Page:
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That's what you can do

seven, eight, vine Print
Written by Nikitas Magel   

Winemaker Luc Morlet & GM Wes Steffans (Photo Credit: Curt Fischer)WS:  (con'd) So, while I manage the business on a daily basis, I also assist Luc in the winemaking.  But we're such a small team that we both also help Alyssa out with what she does with Sales and Hospitality, and she helps us in the cellar, too.  We want to maintain the size we are, right about 1500-1800 cases of the current lineup.  As we continue to develop our vineyards, we might grow to around 3000 cases, but not much more than that.  We want to maintain that sense of being an artisan producer and don't want to lose that ability to cross into each other's worlds.  It's nice.  The ability to go from working in the vineyard to working in the cellar to getting out on the road and meeting clients at the different events that we go to is important for the business structure that we're trying to create.

NM:  You have an interesting background that led you to this, beginning with your work as a chef and eventually a cellar rat…

"It was my version of going to winemaking school, to learn on-hand with a producer like Harlan."

WS:  That's right.  After I graduated from college back east, I went to the Culinary Institute of America in Hyde Park, NY.  While doing my studies there, I was lucky enough to get an internship at the French Laundry out here, where I spent about five months.  When I went back to the CIA to finish the program, I kept in touch with Chef [Thomas] Keller and we maintained a great relationship.  After finishing culinary school, he asked if I'd come back to his restaurant, which I did and then worked there for almost another year.  Right about the same time, although I wasn't directly involved in any of it, my family was starting to entertain the idea of constructing our own winery facility on this property.  At that point, a winemaker buddy of mine asked if I'd thought about getting into the wine industry, especially given that my family had this project going.  Since a couple of other chefs in the kitchen at the French Laundry were taking sabbaticals to learn about wine and really round out their training, I decided to do the same thing, but without any real intention as to where I was going to go from there (including no commitment to go work for my family).  So, I got a harvest position at Harlan [Estate].  The winemaker there, Bob Levy, told me at the time that he had space for me for only a couple of months, just for harvest, and that it was 'bit of a demotion' from what I was doing at the French Laundry, since I'd be dragging hoses and cleaning up the cellar.  But I said, "Great!  Sign me up!  I'd love to see it all from the ground floor."  Long story, short, I shook his hand four year later and told him I felt it was time for me to go work for my family [at the new winery].  So, in retrospect, I definitely got a great experience there, seeing two vintages coming in as grapes and leaving as bottles.  Starting as a harvest intern and leaving as their cellar master was an incredible education — it was my version of going to winemaking school, to learn on-hand with a producer like Harlan.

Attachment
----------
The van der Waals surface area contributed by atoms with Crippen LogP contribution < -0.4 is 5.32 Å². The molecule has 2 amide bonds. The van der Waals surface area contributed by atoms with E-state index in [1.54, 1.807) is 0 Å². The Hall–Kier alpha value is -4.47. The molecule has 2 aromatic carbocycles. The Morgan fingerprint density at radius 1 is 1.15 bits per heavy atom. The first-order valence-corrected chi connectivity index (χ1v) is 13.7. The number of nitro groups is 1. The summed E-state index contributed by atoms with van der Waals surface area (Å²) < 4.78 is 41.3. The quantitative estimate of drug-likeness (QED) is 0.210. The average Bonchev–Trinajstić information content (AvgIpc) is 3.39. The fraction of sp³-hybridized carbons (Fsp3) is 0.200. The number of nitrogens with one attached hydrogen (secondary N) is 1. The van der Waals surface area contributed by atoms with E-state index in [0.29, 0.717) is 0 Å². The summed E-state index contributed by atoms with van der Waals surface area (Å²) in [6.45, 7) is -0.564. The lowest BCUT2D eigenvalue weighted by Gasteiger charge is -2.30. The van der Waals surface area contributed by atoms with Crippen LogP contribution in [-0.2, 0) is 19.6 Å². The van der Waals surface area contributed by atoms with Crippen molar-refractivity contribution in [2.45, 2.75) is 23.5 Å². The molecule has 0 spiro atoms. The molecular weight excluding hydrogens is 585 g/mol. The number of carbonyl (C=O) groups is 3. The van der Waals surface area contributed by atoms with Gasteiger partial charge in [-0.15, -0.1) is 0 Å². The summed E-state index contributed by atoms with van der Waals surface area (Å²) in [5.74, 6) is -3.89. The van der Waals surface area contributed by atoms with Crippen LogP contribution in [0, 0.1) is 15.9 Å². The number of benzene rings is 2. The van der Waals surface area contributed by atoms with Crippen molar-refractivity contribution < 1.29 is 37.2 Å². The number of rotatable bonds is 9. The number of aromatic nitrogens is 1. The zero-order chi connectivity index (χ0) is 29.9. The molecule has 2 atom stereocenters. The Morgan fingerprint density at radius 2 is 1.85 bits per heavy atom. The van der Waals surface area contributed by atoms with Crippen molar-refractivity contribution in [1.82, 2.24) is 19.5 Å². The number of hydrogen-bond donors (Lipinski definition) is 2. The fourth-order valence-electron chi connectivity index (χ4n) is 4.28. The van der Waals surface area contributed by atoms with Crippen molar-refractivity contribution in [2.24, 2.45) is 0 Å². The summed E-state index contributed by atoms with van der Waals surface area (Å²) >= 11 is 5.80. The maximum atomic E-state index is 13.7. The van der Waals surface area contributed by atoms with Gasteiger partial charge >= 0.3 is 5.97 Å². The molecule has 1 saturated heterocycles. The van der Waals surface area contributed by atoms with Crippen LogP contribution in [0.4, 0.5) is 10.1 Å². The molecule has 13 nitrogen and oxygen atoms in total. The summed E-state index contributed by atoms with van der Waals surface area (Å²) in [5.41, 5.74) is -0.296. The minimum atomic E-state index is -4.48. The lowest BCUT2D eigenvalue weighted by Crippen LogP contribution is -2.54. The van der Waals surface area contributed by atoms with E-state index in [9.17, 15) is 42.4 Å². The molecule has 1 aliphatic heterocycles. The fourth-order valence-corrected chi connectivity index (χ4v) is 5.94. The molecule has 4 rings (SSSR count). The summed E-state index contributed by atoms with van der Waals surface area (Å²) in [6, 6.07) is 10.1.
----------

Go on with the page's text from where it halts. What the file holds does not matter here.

NM:  And how did Vineyard 7 & 8 then evolve into a bona fide winery, with Luc as winemaker?

Winemaker Luc Morlet in Fermentation Tank (Photo Credit: Curt Fischer)After leaving Harlan, I came up here in 2006 to get thing going with the winery.  I did one harvest with our team of two winemaking consultants who were here prior to Luc.  One was a gentleman from France, Christian LeSommer, who had been the director of winemaking at Chateau Latour and then became an international consultant for some Lafite properties.  He came on in the beginning stages.  At that point, we really didn't have a need for a full winemaking team; we were making our wines at Monticello Cellars in Napa, and they, of course, had their own winemaking team.  Christian, along with our local winemaker, Larry Langbehn, were basically here to direct and ensure the team at Monticello was crafting the wines the way that we wanted.  And so, after that first harvest in 2006 — a couple of days before which we completed construction on the winery — we sat down and discussed what our needs were and how we were going to proceed into the future.  It was at that point that we decided we needed a full time, local winemaker here to make the day-to-day decisions necessary to take the wines to the next level.  We had a couple of names in mind.  When we were introduced to Luc, he presented some of the wines he made at Peter Michael, and then my father and I presented some of the wines that we'd previously made at 7 & 8.  Then after talking, we realized our philosophies were right together and that this would work.



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